The book is part of a series of manuals that the PCIJ has been publishing since 1995, is a how-to manual that instructs those interested in corruption—whether they are journalists, activists, government officials, academics, researchers, or plain concerned citizens—how to probe various forms of malfeasance.
Investigating Corruption is a user-friendly manual that is based largely on the experiences of PCIJ journalists. Among others, it gives tips on investigating officials, including checking their assets, lifestyles, and behavior. A special section in the book describes how the PCIJ uncovered former President Estrada’s millions and mansions.
Finalist: National Book Award for Journalism (2000)
THE PHILIPPINE Center for Investigative Journalism (PCIJ) began its research on President Joseph Estrada’s wealth in the first quarter of 2000. The direction of our research was determined by what could be documented. Thus, one track of our investigation focused on the acquisition of real estate and the construction of houses. The second track focused on the formation of corporations by members of President Estrada’s various families.
Winner: National Book Award for Journalism (2000)
THE INVESTIGATIVE reports in this book were written between 1990 and 2000, a decade that spanned the administrations of three democratically elected presidents. During that period, the integrity of democratic institutions, which were re-established after the fall of Ferdinand E. Marcos in 1986, was challenged by charges of corruption and malfeasance. Virtually no office, including the Supreme Court and the Office of the President, was spared.
Winner: National Book Award for Journalism (1999)
THE DEPARTMENT of Education Culture and Sports (DECS) provides a classic case of corruption in the Philippines. Nearly all forms of corruption described in academic texts can be found in the department: from low-level bureaucratic corruption to high-level political corruption involving education officials, legislators, and Cabinet secretaries. The result is an education bureaucracy so ridden with graft that it is barely able to deliver the most basic educational services to the country’s 15 million public school students.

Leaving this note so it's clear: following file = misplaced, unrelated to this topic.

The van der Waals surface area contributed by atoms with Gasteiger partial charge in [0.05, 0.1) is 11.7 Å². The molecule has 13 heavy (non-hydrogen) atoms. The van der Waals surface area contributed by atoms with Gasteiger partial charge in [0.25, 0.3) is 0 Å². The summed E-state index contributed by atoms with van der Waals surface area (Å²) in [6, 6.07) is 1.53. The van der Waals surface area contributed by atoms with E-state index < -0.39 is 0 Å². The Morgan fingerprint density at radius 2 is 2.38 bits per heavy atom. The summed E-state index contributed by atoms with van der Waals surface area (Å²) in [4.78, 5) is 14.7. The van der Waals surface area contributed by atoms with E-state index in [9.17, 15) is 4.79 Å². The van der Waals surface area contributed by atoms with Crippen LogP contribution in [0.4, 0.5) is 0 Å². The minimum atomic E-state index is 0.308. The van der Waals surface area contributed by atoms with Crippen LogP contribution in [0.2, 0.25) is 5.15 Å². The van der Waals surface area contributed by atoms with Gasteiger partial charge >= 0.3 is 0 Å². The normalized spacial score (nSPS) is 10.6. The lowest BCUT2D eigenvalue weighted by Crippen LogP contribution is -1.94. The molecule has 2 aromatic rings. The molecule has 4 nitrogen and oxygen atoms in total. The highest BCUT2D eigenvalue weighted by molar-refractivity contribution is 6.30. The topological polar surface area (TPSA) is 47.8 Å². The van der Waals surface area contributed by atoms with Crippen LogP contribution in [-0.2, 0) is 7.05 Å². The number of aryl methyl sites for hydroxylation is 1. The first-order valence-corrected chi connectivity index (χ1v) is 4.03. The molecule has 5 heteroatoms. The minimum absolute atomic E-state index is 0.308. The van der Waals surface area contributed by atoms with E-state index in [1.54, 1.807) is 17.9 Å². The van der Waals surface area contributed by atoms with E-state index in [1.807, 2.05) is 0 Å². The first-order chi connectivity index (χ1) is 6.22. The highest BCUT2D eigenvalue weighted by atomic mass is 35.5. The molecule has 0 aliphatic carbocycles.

Winner: National Book Award for Journalism (1998)
CORRUPTION is an issues as old as governance itself. Filipinos therefore tend to be cynical about corruption in government. They are shocked that public officials are corrupt, although they may sometimes marvel at the magnitude of the thievery.
Yet more and more Filipinos are now raising issues about the effectiveness of government performance, the accountability of government institutions, and the transparency of government agencies. They have realized that democracy in itself does not ensue that government officials and institutions are immune to the corruption that plagued authoritarian regimes.
Winner: National Book Award for Journalism (1995), out of print
FOR THE last hundred years, politicians have died, and killed, for the perks of local office—including control of substantial revenues, as well as cuts from pork barrel funds, government contracts, even jueteng and smuggling operations.
In 1991, Congress passed the Local Government Code which devolved power to local government units. The Code shifts the locus of power from manila to the regions. For the first time in Philippine history, local governments now have the authority and potentially, also the resources, to become independent power centers.
In the 15 years since its founding, the PCIJ, has published more than a dozen books and produced several full-length documentaries, many of which have won major awards and citations, including five National Book Awards and a Catholic Mass Media Award.
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